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Do you want to hear the first news?
You can take care of yourself.
Sometimes we can’t avoid accidents. That’s life. Sometimes it happens. Especially juniors and athletes should wear mouth guards when in activation with balls, other players, hard objects etc. Mouth guards can help prevent or minimize tooth and jaw injuries.
But, against all odds, regardless of all precautions, an injury may occur. And when it happens, you better know what to do. You can help yourself, till you reach the professional aid. Here are some scenarios:
- Clean the injured area and put an ice pack on the lip or gum.
- Meanwhile don’t lose the fragment part of the tooth.
- Cover any exposed area with sterile gauze.
- Save the tip of the tooth (for possible reattachment) and call your dentist right away.
- Store the tooth fragment in water.
An accident can cause a tooth to come loose from socket, a tooth can be:
- Pushed into the socket (intruded)
- Knocked part way out of the socket (extruded)
- Pushed sideways, but still in the socket (luxated)
- Apply an ice pack to the injury.
- You may attempt to gently push an extruded tooth back into the socket.
- Call your dentist immediately.
Knocked Out Permanent Tooth
A tooth might be saved if cared for properly and reimplanted as soon as possible. Timely treatment may improve the chances of reattaching an injured tooth.
Remember: Time Is Critical
- Call your dentist for immediate attention.
- Locate the tooth; hold it by the crown (the wide part, not the pointed end/root).
- Remove large pieces of debris, but avoid rubbing or touching the root.
- Rinse the tooth. Do not scrub. If using a sink, be sure to put the plug in the sink so that the tooth will not go down the drain if it is dropped.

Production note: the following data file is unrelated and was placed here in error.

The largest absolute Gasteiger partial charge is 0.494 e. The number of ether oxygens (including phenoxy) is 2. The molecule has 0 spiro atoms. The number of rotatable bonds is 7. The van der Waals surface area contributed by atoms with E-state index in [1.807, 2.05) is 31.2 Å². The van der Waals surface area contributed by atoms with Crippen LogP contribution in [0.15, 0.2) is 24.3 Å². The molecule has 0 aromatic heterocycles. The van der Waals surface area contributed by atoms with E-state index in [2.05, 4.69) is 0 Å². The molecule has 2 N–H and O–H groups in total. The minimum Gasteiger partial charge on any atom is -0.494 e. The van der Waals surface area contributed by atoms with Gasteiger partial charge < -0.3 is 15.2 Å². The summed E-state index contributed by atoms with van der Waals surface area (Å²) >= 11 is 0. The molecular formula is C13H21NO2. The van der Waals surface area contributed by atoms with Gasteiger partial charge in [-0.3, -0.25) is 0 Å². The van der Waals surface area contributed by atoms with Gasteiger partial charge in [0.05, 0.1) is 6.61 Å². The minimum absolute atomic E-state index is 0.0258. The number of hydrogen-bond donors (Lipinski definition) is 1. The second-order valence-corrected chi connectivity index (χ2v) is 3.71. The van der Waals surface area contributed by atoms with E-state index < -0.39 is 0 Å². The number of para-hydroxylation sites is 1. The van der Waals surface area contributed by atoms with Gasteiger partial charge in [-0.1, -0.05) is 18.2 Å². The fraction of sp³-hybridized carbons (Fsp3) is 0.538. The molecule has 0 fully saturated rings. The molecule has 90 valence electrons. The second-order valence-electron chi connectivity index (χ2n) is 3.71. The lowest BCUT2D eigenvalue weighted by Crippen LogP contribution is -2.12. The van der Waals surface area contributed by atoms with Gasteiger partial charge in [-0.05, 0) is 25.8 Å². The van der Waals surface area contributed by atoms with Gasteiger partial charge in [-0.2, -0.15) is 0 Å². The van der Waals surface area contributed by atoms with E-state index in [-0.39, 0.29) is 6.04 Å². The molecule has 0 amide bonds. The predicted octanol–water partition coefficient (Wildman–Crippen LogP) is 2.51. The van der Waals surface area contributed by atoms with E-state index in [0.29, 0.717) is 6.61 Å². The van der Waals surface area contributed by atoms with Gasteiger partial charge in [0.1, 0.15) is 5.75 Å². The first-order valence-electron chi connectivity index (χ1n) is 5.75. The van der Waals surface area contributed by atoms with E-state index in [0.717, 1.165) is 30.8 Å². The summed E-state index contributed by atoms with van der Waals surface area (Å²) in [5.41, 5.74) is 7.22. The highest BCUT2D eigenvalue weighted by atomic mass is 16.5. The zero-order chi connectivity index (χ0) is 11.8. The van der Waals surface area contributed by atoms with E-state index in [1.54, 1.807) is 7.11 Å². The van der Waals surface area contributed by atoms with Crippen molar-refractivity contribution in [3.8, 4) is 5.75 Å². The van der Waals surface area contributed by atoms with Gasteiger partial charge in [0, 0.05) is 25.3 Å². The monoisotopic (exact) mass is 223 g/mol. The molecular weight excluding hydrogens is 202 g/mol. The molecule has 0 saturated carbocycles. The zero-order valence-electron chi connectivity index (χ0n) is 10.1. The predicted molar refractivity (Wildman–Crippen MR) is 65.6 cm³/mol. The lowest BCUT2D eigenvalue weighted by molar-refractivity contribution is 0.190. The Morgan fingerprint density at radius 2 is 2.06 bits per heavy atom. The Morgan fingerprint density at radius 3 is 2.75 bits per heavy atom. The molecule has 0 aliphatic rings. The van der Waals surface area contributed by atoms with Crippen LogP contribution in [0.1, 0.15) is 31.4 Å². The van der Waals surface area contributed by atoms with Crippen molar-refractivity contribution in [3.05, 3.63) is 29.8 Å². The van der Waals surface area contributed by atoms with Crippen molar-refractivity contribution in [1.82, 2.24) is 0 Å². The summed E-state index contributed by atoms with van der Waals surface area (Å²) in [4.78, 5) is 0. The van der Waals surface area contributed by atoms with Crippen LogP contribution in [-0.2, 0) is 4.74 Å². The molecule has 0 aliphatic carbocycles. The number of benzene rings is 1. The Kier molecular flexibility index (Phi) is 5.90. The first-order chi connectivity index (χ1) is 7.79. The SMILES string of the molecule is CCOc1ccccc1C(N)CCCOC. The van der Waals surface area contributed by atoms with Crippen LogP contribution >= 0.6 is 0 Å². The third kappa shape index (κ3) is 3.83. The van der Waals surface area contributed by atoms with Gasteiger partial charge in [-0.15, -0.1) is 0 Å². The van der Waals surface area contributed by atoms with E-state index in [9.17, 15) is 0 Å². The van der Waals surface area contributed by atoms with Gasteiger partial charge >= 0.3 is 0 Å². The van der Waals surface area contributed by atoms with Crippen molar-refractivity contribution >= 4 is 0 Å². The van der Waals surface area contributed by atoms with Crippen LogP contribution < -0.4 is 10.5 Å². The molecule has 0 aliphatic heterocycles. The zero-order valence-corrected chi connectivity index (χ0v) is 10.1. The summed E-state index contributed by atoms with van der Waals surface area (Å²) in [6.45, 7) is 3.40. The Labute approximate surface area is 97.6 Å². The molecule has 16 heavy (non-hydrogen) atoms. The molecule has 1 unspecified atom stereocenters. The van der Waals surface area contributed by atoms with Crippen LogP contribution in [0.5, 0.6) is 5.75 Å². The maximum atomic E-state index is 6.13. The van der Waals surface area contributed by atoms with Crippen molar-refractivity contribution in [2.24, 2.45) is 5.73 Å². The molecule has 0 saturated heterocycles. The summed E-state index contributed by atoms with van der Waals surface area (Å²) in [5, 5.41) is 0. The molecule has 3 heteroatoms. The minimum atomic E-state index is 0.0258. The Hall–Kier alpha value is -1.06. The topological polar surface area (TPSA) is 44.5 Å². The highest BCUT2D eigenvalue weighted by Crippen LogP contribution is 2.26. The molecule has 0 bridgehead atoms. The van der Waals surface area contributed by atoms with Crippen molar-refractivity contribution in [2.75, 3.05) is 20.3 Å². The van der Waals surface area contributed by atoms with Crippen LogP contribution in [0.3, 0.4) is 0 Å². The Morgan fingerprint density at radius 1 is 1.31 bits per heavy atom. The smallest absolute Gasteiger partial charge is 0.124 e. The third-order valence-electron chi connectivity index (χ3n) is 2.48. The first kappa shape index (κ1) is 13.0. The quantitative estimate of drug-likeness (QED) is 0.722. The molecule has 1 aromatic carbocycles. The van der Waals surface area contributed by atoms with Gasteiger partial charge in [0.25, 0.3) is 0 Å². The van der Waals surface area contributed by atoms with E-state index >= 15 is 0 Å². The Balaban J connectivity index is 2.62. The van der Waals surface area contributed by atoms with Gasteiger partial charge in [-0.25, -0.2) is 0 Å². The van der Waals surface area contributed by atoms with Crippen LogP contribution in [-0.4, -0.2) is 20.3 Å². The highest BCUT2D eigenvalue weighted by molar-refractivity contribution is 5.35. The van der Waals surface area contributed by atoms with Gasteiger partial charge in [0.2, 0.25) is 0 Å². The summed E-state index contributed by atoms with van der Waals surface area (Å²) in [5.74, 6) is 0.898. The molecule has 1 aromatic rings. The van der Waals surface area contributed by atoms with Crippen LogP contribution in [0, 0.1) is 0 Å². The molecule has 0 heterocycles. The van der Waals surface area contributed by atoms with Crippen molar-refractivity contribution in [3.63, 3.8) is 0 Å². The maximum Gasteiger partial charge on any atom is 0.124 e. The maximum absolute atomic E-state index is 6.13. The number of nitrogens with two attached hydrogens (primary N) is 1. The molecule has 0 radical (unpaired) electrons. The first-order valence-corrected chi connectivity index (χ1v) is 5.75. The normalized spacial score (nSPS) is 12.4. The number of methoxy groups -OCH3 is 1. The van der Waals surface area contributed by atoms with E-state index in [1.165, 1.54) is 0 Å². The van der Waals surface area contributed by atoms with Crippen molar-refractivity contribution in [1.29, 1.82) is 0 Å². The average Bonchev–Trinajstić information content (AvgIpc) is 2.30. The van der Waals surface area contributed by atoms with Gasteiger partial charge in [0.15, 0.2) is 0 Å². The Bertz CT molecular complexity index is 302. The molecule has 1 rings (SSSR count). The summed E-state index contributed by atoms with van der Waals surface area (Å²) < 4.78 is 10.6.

- Attempt to gently put the clean tooth back in its socket. Cover with gauze or tissue and bite down to stabilize it, if possible, or hold the tooth in its socket until seen by the dentist.
- If the tooth cannot be put back into its socket, store the tooth in liquid until you see the dentist. Put the tooth in milk or sterile saline solution (contact lens solution with no preservatives). Do not soak or store the tooth in water because water will kill the cells on the root that are vital for successful reimplantation. If milk or saline solution are unavailable, the tooth can be stored in the cheek where saliva will help provide vitality to the root surface. If stored in the cheek, be careful not to swallow the tooth.
- Do not let the tooth dry out.
An impact to your jaw, may cause injury.
If teeth appear to fit together properly when the mouth is closed:
- Apply ice to control swelling.
- Restrict diet to soft foods and if no improvement occurs within 24 hours, seek dental care to rule out subtle injuries.
- If in doubt at any time, contact your dentist or seek medical attention.
If teeth do not fit together properly when the mouth is closed:
- Seek emergency medical attention.